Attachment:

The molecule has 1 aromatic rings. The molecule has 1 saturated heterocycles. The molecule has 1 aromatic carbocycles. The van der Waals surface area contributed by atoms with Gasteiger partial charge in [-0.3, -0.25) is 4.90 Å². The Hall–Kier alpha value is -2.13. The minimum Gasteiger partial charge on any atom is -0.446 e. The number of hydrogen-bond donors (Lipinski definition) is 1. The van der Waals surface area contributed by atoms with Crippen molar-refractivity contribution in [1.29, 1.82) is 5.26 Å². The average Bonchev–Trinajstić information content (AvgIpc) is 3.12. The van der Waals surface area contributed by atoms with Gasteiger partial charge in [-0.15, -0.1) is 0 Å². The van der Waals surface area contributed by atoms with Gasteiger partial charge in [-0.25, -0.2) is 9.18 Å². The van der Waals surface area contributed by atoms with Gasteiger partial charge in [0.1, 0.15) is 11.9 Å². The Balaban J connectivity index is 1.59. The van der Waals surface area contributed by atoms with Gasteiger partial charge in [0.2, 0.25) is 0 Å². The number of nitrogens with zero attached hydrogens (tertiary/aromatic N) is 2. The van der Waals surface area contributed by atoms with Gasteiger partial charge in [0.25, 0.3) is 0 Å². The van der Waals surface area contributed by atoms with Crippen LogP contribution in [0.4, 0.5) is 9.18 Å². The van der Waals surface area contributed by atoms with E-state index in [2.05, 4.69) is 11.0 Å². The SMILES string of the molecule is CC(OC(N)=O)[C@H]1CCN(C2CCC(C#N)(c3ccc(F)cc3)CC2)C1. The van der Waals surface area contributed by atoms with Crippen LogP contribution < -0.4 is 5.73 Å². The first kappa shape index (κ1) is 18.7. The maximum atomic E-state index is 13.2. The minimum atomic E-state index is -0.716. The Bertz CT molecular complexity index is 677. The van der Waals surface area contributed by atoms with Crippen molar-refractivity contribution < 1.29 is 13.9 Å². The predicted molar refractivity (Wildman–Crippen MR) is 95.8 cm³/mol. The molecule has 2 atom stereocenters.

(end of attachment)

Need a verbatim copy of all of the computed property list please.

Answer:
The molecule has 1 aromatic rings. The molecule has 1 saturated heterocycles. The molecule has 1 aromatic carbocycles. The van der Waals surface area contributed by atoms with Gasteiger partial charge in [-0.3, -0.25) is 4.90 Å². The Hall–Kier alpha value is -2.13. The minimum Gasteiger partial charge on any atom is -0.446 e. The number of hydrogen-bond donors (Lipinski definition) is 1. The van der Waals surface area contributed by atoms with Crippen molar-refractivity contribution in [1.29, 1.82) is 5.26 Å². The average Bonchev–Trinajstić information content (AvgIpc) is 3.12. The van der Waals surface area contributed by atoms with Gasteiger partial charge in [-0.15, -0.1) is 0 Å². The van der Waals surface area contributed by atoms with Gasteiger partial charge in [-0.25, -0.2) is 9.18 Å². The van der Waals surface area contributed by atoms with Gasteiger partial charge in [0.1, 0.15) is 11.9 Å². The Balaban J connectivity index is 1.59. The van der Waals surface area contributed by atoms with Gasteiger partial charge in [0.2, 0.25) is 0 Å². The number of nitrogens with zero attached hydrogens (tertiary/aromatic N) is 2. The van der Waals surface area contributed by atoms with Gasteiger partial charge in [0.25, 0.3) is 0 Å². The van der Waals surface area contributed by atoms with Crippen LogP contribution in [0.4, 0.5) is 9.18 Å². The van der Waals surface area contributed by atoms with E-state index in [2.05, 4.69) is 11.0 Å². The SMILES string of the molecule is CC(OC(N)=O)[C@H]1CCN(C2CCC(C#N)(c3ccc(F)cc3)CC2)C1. The van der Waals surface area contributed by atoms with Crippen LogP contribution < -0.4 is 5.73 Å². The first kappa shape index (κ1) is 18.7. The maximum atomic E-state index is 13.2. The minimum atomic E-state index is -0.716. The Bertz CT molecular complexity index is 677. The van der Waals surface area contributed by atoms with Crippen molar-refractivity contribution < 1.29 is 13.9 Å². The predicted molar refractivity (Wildman–Crippen MR) is 95.8 cm³/mol. The molecule has 2 atom stereocenters.